We’ve reached the first 48-hour break in what has been a delightful frenzy of World Cup matches. The round of 16, our first knock-out stage, concluded Tuesday. Quarterfinals start Friday. Through the magic of YouTubeTV and its DVR function (we cut the cable cord in June), I’ve managed to see most every game. A few observations:
This may strike one as extremely small bore but I think the marginal sideline in/out decision is called wrongly more often than anything else in top-class football. The statute is clear: FIFA’s Rule 9 reads, “The ball is out of play when it has wholly crossed the goal line or touch line whether in the ground or in the air.” The advent of goal-line technology has given us a new, better perspective on this rule. A birds’-eye view of the ball is what matters; the ball is in play until it’s entirely over the line, until there can be seen (from above) a sliver of green grass between the ball and touchline. Technology, now in the hands of a Video Assistant Referees (VAR), has brought new accuracy to goal-line decisions (and schooled observers on the over-arching rules relating to all in/out decisions — but touchline decisions remain in the hands of linesmen and the man in the middle, and they get it wrong way too often. I’ve noticed this for years now but VAR has brought in into clearer focus. Touchline decisions are called differently and I think I know why: Linesmen aren’t looking at it from above, of course. From a ground level view, if linesmen see any sort of green between ball and line they judge the ball to be out of play when the entire ball, according to Rule 9, has clearly not passed wholly over the line — something that would be obvious with a birds-eye view. The lead image atop this post (a screen grab; thanks again, YouTubeTV) provides a perfect example. This ball was called out for a corner. One can sorta tell the players are increasingly peeved by this double standard and why shouldn’t they be? Players on the ball do have a bird’s-eye view. There appears to be one standard for the goal line and another for every other boundary on the field. I’ve not seen nor heard nor read of VAR ever being used to mete out a touchline decision. I’m not advocating for that. But possession is important and in/out should better hew to the standard spelled out in Rule 9.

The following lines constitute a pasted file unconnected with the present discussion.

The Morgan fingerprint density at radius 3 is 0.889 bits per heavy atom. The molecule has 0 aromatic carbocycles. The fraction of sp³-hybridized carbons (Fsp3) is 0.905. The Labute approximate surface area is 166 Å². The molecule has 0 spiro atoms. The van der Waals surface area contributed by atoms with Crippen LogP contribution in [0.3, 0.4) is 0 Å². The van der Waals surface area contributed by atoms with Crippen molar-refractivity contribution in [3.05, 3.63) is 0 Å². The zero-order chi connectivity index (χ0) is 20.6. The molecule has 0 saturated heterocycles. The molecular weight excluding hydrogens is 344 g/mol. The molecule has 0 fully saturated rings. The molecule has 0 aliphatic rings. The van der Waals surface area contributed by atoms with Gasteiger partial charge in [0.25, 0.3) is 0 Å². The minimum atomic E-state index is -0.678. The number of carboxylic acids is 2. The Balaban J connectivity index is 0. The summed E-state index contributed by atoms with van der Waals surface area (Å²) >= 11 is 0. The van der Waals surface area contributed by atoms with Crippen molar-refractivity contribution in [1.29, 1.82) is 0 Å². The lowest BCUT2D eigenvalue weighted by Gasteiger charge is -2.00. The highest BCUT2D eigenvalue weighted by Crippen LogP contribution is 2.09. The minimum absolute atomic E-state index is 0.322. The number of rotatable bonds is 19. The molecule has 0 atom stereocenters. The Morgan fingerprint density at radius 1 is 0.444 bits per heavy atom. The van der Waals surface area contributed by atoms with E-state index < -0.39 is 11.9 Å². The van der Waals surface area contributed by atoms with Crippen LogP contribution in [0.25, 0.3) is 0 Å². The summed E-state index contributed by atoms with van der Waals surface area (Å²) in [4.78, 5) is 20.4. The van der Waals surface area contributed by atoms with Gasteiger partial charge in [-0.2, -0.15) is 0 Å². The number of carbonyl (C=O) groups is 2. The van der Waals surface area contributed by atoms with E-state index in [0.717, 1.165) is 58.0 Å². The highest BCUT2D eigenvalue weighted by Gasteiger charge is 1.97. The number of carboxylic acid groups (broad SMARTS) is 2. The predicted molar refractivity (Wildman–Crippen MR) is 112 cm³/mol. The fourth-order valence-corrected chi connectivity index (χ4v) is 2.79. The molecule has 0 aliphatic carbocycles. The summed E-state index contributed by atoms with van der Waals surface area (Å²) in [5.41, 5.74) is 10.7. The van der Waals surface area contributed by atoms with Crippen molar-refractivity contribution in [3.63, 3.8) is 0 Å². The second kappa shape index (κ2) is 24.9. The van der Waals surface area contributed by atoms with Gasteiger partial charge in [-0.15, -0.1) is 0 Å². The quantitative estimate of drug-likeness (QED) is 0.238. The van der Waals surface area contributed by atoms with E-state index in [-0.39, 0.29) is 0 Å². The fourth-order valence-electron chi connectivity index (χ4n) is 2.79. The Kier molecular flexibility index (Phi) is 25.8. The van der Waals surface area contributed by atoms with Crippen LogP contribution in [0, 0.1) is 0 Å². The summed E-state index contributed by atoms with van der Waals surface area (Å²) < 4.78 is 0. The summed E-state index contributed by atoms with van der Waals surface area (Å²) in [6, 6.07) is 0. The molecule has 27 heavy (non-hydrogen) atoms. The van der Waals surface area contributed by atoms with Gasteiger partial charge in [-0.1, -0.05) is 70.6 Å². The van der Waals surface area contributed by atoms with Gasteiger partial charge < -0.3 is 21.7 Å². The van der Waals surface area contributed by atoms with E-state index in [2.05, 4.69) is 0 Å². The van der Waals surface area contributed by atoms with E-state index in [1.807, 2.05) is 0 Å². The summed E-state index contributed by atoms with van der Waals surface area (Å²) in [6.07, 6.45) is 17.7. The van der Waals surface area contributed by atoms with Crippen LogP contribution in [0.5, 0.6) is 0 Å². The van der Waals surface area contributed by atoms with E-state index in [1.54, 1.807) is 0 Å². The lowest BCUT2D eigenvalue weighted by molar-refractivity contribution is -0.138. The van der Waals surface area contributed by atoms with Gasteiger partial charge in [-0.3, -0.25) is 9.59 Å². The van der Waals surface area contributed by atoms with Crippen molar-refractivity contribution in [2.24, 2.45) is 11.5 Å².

The short-handed Colombians were put out of the tournament by England Tuesday in a Round of 16 affair that was at once pedestrian and completely riveting. That’s what an otherwise punchless World Cup match that goes to penalty kicks can do, especially where England are involved. Just the idea that some 60 million Brits were watching the game — increasingly pissed, in the fetal position, waiting for something catastrophic to happen — imbues all of their knock-out fixtures with that certain, extra-special something. Their boys didn’t disappoint — blowing the game, then rescuing it — and the rest of us duly lapped up the many layers of shadenfreude. The English did indeed have it won before conceding a 94th minute equalizer and sleep-walking through extra time toward penalties, the tie-breaking mechanism that has put them out of three World Cups and three European Championships. It’s a tragically accurate running joke in England that the national team cannot cope with, much less win, a penalty shoot-out at a major tournament (Tuesday’s win makes them 2-6 overall). It’s harped upon nearly as often as the fact that, “We invented this game.” But they won this shootout, celebrated accordingly, and they’re off to face plucky Sweden in a Saturday quarterfinal where the stakes, the alcohol intake, the national anxiety will be that much higher.
Golden Boy James Rodriquez was the reason Colombia played short-handed Tuesday, having pulled up lame in the last group game. James (pronounced hah-mez) bears a fairly striking resemblance to a young John Harkes, US midfielder from the ‘80s and ‘90s. The Colombian and his coiffure cut a more metrosexual pose than Harkes and his period mullet ever could. But close enough to meet the ‘Separated at Birth’ threshold, eh? Or maybe first cousins?… This is the sort of thing an American soccer fan is reduced to when we fail to qualify.